Two major policy decisions yesterday by the Government of India.
1. Export duties on steel products increased, customs duty on pig iron and mild steel scrapped, import duties on skimmed milk powder and butter oil lowered. These came as part of the Government's inflation control measures involving removing supply side constraints. The lowering of import duties is aimed at keeping imports cheaper, while the higher export duties are aimed at discouraging exports.
They achieve their objective when the producers transfer a significant share of the duty cuts to the consumers, thereby lowering the prices. How do we ensure this? Does the market mechanism and its functioning ensure the allocation? Eco 101 teaches us that the incidence of tax between the consumers and producers is determined by the price elasticities of demand and supply.
In the instant case, for say, steel and cement, demand is soaring and given the massive ongoing infrastructure and construction projects and overflowing work orders of major firms, we can safely say that demand is likely to be extremely inelastic to prices. On the supply side, the steel and cement prices are ruling high in the world markets. In an integrated global market, these products will flow to those markets where the prices are highest (some of the committed orders will be willing to pay higehr prices) and which are the largest (which we surely are one). Therefore, we can assume that supply will be more elastic, especially when it comes to large markets like India.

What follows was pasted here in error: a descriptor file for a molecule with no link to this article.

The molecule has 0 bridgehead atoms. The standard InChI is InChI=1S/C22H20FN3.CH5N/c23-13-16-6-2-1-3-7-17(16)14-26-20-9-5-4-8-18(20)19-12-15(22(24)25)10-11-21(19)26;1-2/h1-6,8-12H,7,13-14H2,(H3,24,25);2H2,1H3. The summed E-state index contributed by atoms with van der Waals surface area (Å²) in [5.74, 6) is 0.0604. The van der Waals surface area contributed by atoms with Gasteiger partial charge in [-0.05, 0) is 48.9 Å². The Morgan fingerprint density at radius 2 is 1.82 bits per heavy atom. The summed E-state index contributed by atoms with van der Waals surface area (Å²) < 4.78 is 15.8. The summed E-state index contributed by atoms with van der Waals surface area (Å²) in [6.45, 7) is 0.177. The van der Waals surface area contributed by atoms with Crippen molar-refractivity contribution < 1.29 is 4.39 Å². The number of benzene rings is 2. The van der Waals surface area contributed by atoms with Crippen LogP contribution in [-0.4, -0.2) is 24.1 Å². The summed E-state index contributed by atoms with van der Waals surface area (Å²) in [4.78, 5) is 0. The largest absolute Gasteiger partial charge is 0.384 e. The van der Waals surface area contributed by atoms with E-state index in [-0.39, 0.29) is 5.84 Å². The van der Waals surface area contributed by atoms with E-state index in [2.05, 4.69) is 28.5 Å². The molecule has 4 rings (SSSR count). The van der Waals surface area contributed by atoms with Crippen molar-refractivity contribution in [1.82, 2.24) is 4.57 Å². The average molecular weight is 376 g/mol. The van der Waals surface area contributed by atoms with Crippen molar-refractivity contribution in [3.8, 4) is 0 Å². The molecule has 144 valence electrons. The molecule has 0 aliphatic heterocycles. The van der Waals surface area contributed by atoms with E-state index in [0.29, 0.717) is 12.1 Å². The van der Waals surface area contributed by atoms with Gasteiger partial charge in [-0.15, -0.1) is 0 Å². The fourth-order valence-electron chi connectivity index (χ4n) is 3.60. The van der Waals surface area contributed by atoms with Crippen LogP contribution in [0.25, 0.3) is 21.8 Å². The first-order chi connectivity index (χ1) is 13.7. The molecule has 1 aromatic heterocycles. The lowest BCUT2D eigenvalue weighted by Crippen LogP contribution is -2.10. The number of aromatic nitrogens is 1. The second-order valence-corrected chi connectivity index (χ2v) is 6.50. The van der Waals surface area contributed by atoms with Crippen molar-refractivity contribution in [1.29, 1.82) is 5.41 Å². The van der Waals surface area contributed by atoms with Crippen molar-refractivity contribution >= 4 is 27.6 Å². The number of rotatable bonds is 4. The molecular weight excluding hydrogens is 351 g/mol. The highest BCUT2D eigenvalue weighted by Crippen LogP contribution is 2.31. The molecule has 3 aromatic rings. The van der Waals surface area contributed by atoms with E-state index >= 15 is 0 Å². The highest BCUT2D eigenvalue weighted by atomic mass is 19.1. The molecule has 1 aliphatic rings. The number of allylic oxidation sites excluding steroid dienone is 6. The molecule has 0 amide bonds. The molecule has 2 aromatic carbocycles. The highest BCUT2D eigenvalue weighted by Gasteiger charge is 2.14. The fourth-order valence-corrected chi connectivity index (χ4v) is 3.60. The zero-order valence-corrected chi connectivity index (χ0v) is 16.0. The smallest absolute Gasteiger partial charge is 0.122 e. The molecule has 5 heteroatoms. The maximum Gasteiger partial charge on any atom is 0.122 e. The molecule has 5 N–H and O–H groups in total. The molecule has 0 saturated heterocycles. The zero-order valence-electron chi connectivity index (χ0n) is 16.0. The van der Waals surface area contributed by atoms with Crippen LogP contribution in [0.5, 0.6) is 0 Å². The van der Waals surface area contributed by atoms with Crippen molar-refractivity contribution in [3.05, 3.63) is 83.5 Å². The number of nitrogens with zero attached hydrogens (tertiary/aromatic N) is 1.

In this context, Eco 101 tells us that any tax cut is most likely to be cornered by the producers, both domestic and external. The Government's objective would therefore fail, and the tax cuts would only add to the producers' bottom-lines, already swelling from the historic high prices. The challenge therefore is to get the producers to transfer a greater share of the tax concessions to the consumers, so that the general price level comes down.
There is recent precedent too on this. The large tax concessions given in this year's budget has all gone into swelling the producer's coffers and has contributed little to lowering prices. The Finance Minister has been talking to steel and cement manufacturers and has threatened action if the producers do not pass on the tax cuts by way of lower prices. Maybe such non-market action is necessary to achieve the objective. But can even this achieve it? Let us evaluate after two or three months!
2. Fiscal concessions to STPIs and EOUs extended by a year till March, 2010, and duty on newsprint lowered to 3%. The concession to the software companies will benefit them to an extent of 5-7% on the effective tax rate. These subsidies to the producers are surprising since software and newspaper industry in India is not facing any crisis other than that arising from competitive pressures while competing in a world economy.
The tax concessions under Section 10A to software companies could have been justified in the initial stages when our software industry was finding its feet. But now after having established themselves as highly competitive world-wide, protection and support by way of tax concessions are no longer required. The only purpose to be served by continuing these concessions is to boost the bottom-lines of software companies. In that case, the same logic will be applicable in March 2010 too - for further extension!